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Airbnb short lets should convert to long-term rentals, says council

A council with a large number of short let properties within its boundaries is urging owners to convert them to traditional longer-term rental units.

Edinburgh council has welcomed the Scottish Government’s decision to delay the re-opening of short-term lets where properties have communal areas like shared stairwells and front doors with other people’s homes.

Under the latest lockdown restrictions, holiday lets with shared facilities – including communal entrances, stairs and landings – are not allowed to re-open. 


Instead, the council is urging landlords to consider moving properties back into residential use or renting their properties directly to the local authority instead.

In January of this year a survey by ARLA Propertymark, in partnership with research consultancy Capital Economics, showed that across the UK the number of active listings on Airbnb in the UK rose by a third to 223,000 in 2018 from 168,000 in 2017.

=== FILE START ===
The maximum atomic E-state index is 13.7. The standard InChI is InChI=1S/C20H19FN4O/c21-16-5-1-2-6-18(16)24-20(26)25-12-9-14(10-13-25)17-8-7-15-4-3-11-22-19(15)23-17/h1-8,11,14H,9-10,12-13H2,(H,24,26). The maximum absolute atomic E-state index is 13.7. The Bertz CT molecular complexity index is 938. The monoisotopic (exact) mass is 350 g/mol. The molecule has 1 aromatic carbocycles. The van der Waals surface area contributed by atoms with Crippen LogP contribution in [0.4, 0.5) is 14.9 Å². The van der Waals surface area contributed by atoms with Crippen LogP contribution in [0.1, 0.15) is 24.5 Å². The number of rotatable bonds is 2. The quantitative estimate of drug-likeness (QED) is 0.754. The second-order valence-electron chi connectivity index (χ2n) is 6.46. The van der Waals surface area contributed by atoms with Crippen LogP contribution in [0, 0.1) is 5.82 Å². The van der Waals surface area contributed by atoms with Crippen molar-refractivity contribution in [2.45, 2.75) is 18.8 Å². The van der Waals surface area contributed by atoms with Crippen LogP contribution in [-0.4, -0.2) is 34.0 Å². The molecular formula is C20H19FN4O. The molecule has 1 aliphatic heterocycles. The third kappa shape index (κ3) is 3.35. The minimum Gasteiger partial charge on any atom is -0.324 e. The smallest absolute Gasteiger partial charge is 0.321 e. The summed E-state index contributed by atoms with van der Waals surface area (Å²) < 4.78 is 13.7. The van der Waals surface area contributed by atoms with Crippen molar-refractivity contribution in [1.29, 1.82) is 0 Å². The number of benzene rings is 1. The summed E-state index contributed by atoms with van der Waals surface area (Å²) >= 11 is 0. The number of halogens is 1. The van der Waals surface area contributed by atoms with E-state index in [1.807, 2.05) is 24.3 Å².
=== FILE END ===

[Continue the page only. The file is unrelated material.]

Edinburgh says short-term lets triple, with 32,000 active listings in the Scottish capital in 2019, up from 11,000 in 2016.

"During lockdown, with our partners, we've successfully brought a number of short-term let properties back into residential use to help us house people experiencing homelessness” says council leader Adam McVey. 

He continues: “This has been really positive for all involved and we need to continue to build on this going forward. We face a huge challenge housing people who need it, and we’re saying strongly and clearly that landlords running short-term lets from residential without permission should stop and move their property back into residential use. This can be part of the solution.

"However, as lockdown restrictions begin to ease, we also need to be clear that we will take action if required. With the health risks associated with Covid-19 it is absolutely vital that all forms of accommodation are properly managed and that those with shared facilities remain closed following government guidance. 

“We welcome this decision and short-term let operators who fail to comply with these regulations or operate without permission should be aware that it will be a priority for us to take any enforcement action available to us.”


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